Neuroscience-robotics pinpoint the seat of self-consciousness
A profoundly human experience is examined using brain scans and robotics.
A new study uses creative engineering to unravel brain mechanisms associated with one of the most fundamental subjective human feelings: self-consciousness. The research, published in the April 28 issue of the journal Neuron, identifies a brain region called the temporo-parietal junction (TPJ) as being critical for the feeling of being an entity localized at a particular position in space and for perceiving the world from this perspective. By comparing results between healthy volunteers and patients reporting out-of-body experiences (OBEs) of neurologic origin—the feeling of being outside of one’s body—the study shows evidence for a link between brain activity in TPJ for self-consciousness in health and disease.
The researchers adapted setups from previous experiments, adding the precision of an MRI-compatible robotic device and detailed analysis of the fMRI data. “This combination of engineering technologies and cognitive neuroscience and neuroimaging techniques creates a powerful tool for understanding the relationship between self-consciousness and brain activity,” explains Silvio Ionta from EPFL’s Laboratory of Cognitive Neurosciences (LNCO).
Full-body illusions during fMRI
Using visual and robotically applied tactile stimuli, the volunteers were tricked into believing that their self was either several feet in front of them or at a distanced and elevated position . For the first time, this technique was coupled with the fMRI neuroimaging technique in order to record brain activity during the induced illusion. Ionta and Olaf Blanke, director of the lab, had healthy volunteers lay down on a bed fitted with the robotic stroking device. The patient, wearing 3D goggles that projected a recorded image of a person’s back a short distance in front of him or her, was then placed into the MRI machine. To create the illusion, the researchers used a robotic device to stroke the patient’s back at precisely the same time that the body in the virtual world was stroked, tricking the mind into believing that the image of the body projected in front of the patient was the patient’s own body—an induced full-body illusion.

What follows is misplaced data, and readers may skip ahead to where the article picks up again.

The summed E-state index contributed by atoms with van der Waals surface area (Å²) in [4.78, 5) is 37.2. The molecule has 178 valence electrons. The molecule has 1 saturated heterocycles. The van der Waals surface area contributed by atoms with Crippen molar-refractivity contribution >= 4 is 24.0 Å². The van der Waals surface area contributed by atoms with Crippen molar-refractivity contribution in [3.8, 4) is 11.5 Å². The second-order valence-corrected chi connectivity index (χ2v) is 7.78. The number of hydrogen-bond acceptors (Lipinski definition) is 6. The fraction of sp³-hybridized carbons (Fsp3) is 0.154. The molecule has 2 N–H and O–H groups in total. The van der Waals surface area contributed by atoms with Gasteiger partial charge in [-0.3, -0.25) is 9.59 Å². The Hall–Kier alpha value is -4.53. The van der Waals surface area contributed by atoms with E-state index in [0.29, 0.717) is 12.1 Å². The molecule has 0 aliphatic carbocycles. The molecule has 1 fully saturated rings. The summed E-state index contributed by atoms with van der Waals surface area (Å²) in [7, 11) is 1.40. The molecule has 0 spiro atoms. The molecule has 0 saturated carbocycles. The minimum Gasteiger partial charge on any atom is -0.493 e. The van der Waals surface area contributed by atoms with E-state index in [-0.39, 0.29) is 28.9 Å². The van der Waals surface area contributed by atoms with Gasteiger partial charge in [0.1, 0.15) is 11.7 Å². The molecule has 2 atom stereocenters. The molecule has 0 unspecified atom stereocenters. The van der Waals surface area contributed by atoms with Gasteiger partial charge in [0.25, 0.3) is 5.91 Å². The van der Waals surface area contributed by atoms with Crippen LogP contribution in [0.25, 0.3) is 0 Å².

The temporo-parietal junction
The results show that when a volunteer is sufficiently tricked and reports that he feels far away from his own body, activity in the brain region where the temporal and parietal lobes meet is weaker than when he reports he feels closer to his body. Lukas Heydrich from EPFL’s Laboratory of Cognitive Neuroscience completed a study of nine neurological patients with out-of-body experiences and found that brain damage was also localized in the TPJ. These findings support the hypothesis already put forth by Blanke that damage to this region is implicated in OBEs.
“Besides guaranteeing safety, one of the major obstacles for a robotic device in an MRI environment is to ensure that it does not interfere with the imaging,” explains Roger Gassert, who at the time of the study was at the Robotics Systems Laboratory at EPFL, and is now heading the Rehabilitation Engineering Laboratory at ETH Zurich. By shielding the cables, filtering the signals and moving the motors as far away from the magnet as possible, his contribution has “opened a whole new field of possibility for controlling visuo-tactile stimulations.”
This publication in Neuron, although a major advance and a culmination of several years of work, is not the skeleton key that will unlock the mysteries of the brain and self-consciousness. Like neurobiological science in general, Blanke is moving step by cautious step towards a deeper understanding of the brain. The team’s novel approach of inducing illusions in order to better comprehend the brain and related disorders will surely become even more precise and technologically-oriented. And with this methodological rigor, the mystery of the origins of self-consciousness may one day be unveiled.